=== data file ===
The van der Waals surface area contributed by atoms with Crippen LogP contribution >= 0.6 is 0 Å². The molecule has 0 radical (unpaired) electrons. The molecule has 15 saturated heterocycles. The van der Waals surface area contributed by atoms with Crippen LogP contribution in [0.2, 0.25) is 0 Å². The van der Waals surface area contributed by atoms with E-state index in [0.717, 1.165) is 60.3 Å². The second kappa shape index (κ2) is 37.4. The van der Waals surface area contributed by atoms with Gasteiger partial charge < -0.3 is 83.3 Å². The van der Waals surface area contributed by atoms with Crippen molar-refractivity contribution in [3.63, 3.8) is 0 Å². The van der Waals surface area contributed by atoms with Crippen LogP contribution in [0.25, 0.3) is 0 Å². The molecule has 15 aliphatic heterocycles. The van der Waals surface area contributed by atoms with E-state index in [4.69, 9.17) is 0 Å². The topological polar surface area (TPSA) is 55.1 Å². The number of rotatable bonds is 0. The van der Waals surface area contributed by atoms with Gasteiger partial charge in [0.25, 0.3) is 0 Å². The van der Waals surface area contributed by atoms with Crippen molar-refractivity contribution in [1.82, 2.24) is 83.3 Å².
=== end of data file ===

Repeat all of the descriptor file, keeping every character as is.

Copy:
The van der Waals surface area contributed by atoms with Crippen LogP contribution >= 0.6 is 0 Å². The molecule has 0 radical (unpaired) electrons. The molecule has 15 saturated heterocycles. The van der Waals surface area contributed by atoms with Crippen LogP contribution in [0.2, 0.25) is 0 Å². The van der Waals surface area contributed by atoms with E-state index in [0.717, 1.165) is 60.3 Å². The second kappa shape index (κ2) is 37.4. The van der Waals surface area contributed by atoms with Gasteiger partial charge < -0.3 is 83.3 Å². The van der Waals surface area contributed by atoms with Crippen molar-refractivity contribution in [3.63, 3.8) is 0 Å². The van der Waals surface area contributed by atoms with Crippen LogP contribution in [0.25, 0.3) is 0 Å². The molecule has 15 aliphatic heterocycles. The van der Waals surface area contributed by atoms with E-state index in [4.69, 9.17) is 0 Å². The topological polar surface area (TPSA) is 55.1 Å². The number of rotatable bonds is 0. The van der Waals surface area contributed by atoms with Gasteiger partial charge in [0.25, 0.3) is 0 Å². The van der Waals surface area contributed by atoms with Crippen molar-refractivity contribution in [1.82, 2.24) is 83.3 Å².